The houses were made of solid pieces of hardwood and/or glued hardwood veneer. They were glued to other parts of the sculpture.

The church steeple is a dowel rod that I whittled down at one end & then sanded to a point. I glued that to a small wooden box made of the hardwood veneer & glue. I wound newsprint strips around the lower part of the dowel rod, allowing it to flare out to attach to the box securing w/glue. The church building is built out of cardboard & wood veneer, cut to size. The pieces were glued together, & then glued to the bed headboard.

The land/base of the artwork holds the sculpture together. I cut away parts of the cardboard sides & cut the front section into a half circle. I glued the back end to the sky’s base. I glued canvas grass to the edges.

The hills are made of clay snakes on cardboard. At first, I held the snakes in place w/newsprint strips & glue. Fearing I would run out of glue & paper, I decided to just adhere the clay to the cardboard by mashing the edges down. The results were superior so I attached new snakes atop the paper mache ones to match. Layers of hills are glued together. The hills are glued to the base. They are held upright by attaching them to the clouds or by clay spacers behind them.

The halo behind the church is made of rings of wire, covered w/clay. Newsprint strips are glued onto clay. It is held in place by clay that is painted black.

The Trees are made of a floral foam core, covered with the newsprint strips around the rim, & secured w/glue. Some of the trees’ flat surfaces are covered w/newsprint strips & some w/circles cut from the instruction sheet. All sides are glued to the rim & trimmed with scissors. The circles designs on the discs were made w/paint pens. Wire strings the trees together w/glue between each tree. The stringed trees are secure to the cardboard hills with wire. The rest of the trees were hot glued to the houses.

The dream trees are constructed the same way as the trees. I cut wire to have pointed ends; spray painted those white & I pushed the wire through the rims of the tree discs. Tree discs are confined w/plastic pellets molded onto the wire against both sides of the disc. One end of the wire is glued into drilled holes in the wooden painted fields on the right. The other end is threaded through or into the red bedspread.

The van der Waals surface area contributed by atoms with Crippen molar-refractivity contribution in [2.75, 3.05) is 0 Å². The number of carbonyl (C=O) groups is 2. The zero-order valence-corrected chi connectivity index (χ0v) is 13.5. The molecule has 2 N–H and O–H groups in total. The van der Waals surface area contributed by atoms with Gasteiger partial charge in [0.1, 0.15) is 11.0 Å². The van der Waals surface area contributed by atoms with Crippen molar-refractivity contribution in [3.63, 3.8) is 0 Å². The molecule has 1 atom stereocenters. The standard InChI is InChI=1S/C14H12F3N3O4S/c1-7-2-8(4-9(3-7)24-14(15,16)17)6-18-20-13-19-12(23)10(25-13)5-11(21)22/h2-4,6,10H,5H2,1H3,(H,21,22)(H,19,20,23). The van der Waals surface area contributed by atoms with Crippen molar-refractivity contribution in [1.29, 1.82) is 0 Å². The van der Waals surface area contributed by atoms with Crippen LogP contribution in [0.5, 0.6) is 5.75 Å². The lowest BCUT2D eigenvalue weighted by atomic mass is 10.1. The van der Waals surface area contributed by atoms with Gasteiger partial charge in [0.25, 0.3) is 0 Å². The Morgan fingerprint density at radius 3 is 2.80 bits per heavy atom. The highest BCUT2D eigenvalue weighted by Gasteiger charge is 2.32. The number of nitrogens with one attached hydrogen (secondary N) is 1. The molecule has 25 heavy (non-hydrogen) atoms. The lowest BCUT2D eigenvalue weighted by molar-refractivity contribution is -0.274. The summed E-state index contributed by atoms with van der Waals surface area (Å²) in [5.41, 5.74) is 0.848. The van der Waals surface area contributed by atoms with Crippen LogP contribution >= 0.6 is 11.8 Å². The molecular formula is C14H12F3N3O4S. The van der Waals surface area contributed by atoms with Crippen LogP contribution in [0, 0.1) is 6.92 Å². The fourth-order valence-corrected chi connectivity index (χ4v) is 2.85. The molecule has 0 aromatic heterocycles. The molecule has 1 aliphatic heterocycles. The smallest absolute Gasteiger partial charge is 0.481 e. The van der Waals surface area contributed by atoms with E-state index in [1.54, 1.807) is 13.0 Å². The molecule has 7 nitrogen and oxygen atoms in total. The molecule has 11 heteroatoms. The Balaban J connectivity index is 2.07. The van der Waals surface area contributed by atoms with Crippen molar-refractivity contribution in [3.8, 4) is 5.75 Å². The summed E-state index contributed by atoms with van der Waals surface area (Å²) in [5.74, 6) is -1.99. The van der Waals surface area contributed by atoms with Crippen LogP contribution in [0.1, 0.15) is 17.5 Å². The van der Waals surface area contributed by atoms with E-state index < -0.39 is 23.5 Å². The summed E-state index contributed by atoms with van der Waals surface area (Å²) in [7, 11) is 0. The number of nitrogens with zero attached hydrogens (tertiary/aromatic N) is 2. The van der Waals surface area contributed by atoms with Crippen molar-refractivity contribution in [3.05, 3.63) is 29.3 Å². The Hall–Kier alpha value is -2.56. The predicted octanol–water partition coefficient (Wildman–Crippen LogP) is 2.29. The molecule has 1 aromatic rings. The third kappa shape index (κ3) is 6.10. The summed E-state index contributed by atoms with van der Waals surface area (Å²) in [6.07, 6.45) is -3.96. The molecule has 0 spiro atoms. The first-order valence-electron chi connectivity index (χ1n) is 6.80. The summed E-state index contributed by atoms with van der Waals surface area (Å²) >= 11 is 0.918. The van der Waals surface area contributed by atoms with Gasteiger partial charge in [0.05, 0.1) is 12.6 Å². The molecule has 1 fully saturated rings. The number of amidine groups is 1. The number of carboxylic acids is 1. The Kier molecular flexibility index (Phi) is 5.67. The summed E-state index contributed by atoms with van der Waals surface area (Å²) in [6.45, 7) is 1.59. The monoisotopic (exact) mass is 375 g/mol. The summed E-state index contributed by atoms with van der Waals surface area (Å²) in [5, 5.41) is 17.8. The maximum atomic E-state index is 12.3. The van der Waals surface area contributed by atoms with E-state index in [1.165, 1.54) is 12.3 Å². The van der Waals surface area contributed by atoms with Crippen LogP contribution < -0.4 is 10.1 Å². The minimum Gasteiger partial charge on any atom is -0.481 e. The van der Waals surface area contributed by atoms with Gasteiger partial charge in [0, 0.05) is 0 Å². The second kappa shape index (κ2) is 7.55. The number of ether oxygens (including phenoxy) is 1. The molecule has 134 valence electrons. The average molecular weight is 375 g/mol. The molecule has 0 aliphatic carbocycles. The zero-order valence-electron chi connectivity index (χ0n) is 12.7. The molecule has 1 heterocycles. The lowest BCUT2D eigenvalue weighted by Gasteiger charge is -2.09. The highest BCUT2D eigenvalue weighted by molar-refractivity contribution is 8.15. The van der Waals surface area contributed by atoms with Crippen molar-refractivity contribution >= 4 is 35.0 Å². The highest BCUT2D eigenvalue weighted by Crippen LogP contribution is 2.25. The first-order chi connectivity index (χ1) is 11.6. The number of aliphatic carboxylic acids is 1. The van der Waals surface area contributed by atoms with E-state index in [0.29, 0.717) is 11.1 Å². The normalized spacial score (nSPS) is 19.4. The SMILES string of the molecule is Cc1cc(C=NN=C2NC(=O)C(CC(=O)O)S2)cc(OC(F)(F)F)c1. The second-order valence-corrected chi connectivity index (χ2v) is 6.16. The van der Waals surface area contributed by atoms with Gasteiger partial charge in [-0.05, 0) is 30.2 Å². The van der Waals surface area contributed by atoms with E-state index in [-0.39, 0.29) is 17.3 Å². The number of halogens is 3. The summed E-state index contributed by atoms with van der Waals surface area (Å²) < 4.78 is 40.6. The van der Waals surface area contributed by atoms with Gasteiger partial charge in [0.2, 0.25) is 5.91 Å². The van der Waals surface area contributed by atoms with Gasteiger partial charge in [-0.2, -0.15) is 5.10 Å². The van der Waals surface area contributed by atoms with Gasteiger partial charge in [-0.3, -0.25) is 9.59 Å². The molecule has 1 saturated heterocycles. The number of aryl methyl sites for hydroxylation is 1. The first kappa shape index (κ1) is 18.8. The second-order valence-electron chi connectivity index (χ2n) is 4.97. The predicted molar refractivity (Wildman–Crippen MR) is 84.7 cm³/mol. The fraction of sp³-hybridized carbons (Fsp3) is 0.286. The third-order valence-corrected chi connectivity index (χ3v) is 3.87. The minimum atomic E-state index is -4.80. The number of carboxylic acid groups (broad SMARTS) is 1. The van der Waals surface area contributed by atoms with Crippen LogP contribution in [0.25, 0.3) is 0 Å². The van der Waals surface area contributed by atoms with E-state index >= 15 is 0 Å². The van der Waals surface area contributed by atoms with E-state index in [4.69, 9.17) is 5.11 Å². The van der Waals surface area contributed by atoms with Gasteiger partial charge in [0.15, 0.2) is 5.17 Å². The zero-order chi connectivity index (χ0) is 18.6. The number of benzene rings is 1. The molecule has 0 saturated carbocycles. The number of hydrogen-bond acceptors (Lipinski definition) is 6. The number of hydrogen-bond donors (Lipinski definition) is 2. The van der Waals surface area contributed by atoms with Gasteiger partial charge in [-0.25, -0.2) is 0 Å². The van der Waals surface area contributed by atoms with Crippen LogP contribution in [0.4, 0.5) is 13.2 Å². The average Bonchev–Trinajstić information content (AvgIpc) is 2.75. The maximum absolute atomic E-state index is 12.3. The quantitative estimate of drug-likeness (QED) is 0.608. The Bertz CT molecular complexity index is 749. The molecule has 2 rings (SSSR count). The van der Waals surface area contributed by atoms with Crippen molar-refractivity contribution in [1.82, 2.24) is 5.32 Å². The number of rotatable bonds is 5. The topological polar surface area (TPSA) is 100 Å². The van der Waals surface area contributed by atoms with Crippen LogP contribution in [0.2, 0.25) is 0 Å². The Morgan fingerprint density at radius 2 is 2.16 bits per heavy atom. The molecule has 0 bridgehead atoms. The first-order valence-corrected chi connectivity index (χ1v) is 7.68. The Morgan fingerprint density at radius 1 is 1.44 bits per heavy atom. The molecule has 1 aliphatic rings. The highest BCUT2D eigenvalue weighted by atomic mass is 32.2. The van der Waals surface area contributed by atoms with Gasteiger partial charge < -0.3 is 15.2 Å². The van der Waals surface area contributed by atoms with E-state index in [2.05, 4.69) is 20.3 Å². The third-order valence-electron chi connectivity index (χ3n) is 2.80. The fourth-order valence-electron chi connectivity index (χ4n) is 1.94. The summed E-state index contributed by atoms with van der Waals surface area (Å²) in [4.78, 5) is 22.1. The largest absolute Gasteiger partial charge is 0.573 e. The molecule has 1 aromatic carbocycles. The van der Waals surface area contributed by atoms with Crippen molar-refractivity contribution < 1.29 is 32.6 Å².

The grassland/farmlands are made of frayed canvas strips glued between pieces of cardboard. Gluing loose canvas threads between 2 pieces of cardboard makes other grass. The yellow row is made w/painted newsprint strips, looping them & gluing them to the canvas grass. I cut a block of hardwood into wavy lengths. I used paint pens to make the surface circles. I glued strips of canvas grass to both sides of the back left piece of wood. I hot glued it to the grass that was already made. I cut bushes out of floral foam. I hot glued these to the grasslands. I enclosed wire in 2 canvas grass pieces w/glue & hot glued that to the front left painted wood. Yellow newsprint strips were looped & glued to that. These components were glued to the base.

The village land is the black painted cardboard base. Circles are painted on it. Other circles are made from clay pressed into a circle template onto the instruction sheet & cut out with scissors. The paper side was painted & the clay side was stuck to the art base.

The dreaming woman is constructed using wire armature covered w/polymer clay. I baked the clay in progressive layers. The hair is made of canvas strings coated w/polymer clay, then curling & curing with a curling iron. Hair is attached to the body w/more polymer clay & baked. The ends of the hair were spray painted black & then highlighted by hand w/blue paint. I glued the figure to the bed.

I visited the MoMA during its temporary residence in Queens, NY. I had never seen such a complete collection of work that represented the epitome of so many historic artists in one spot. I was excited to see “The Starry Night” which had, always, caught my imagination. Upon seeing the piece and it’s many specs of empty canvas, I was fascinated that a piece of work that seemed to have so many ‘imperfections’ in the original form was so iconic; still, I was swept away with the rich colors & the expressive gestural brush strokes. However, I do love Van Gogh’s work; it is optimistic & peaceful and has influenced much of my work. Even though I questioned how I could possibly pick a favorite work of art, I was drawn to Van Gogh and “The Starry Night” as my choice.

 


Gallery